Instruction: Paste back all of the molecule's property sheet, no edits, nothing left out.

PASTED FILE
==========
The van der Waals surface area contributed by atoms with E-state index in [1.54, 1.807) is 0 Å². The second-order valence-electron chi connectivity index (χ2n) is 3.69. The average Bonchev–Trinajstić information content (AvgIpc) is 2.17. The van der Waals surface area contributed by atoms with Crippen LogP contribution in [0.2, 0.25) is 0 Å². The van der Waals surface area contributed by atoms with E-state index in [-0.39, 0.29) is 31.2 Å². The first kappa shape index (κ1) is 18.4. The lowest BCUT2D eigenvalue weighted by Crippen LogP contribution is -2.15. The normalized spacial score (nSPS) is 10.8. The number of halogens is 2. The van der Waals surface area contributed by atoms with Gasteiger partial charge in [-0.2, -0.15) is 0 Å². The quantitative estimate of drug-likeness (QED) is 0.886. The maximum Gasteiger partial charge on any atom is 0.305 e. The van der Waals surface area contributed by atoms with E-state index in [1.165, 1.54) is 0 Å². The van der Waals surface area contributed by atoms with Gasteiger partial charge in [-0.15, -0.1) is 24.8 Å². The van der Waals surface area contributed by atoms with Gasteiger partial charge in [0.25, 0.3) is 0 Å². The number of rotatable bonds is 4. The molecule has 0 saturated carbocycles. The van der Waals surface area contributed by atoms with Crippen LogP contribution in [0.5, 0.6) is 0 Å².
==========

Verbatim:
The van der Waals surface area contributed by atoms with E-state index in [1.54, 1.807) is 0 Å². The second-order valence-electron chi connectivity index (χ2n) is 3.69. The average Bonchev–Trinajstić information content (AvgIpc) is 2.17. The van der Waals surface area contributed by atoms with Crippen LogP contribution in [0.2, 0.25) is 0 Å². The van der Waals surface area contributed by atoms with E-state index in [-0.39, 0.29) is 31.2 Å². The first kappa shape index (κ1) is 18.4. The lowest BCUT2D eigenvalue weighted by Crippen LogP contribution is -2.15. The normalized spacial score (nSPS) is 10.8. The number of halogens is 2. The van der Waals surface area contributed by atoms with Gasteiger partial charge in [-0.2, -0.15) is 0 Å². The quantitative estimate of drug-likeness (QED) is 0.886. The maximum Gasteiger partial charge on any atom is 0.305 e. The van der Waals surface area contributed by atoms with E-state index in [1.165, 1.54) is 0 Å². The van der Waals surface area contributed by atoms with Gasteiger partial charge in [-0.15, -0.1) is 24.8 Å². The van der Waals surface area contributed by atoms with Gasteiger partial charge in [0.25, 0.3) is 0 Å². The number of rotatable bonds is 4. The molecule has 0 saturated carbocycles. The van der Waals surface area contributed by atoms with Crippen LogP contribution in [0.5, 0.6) is 0 Å².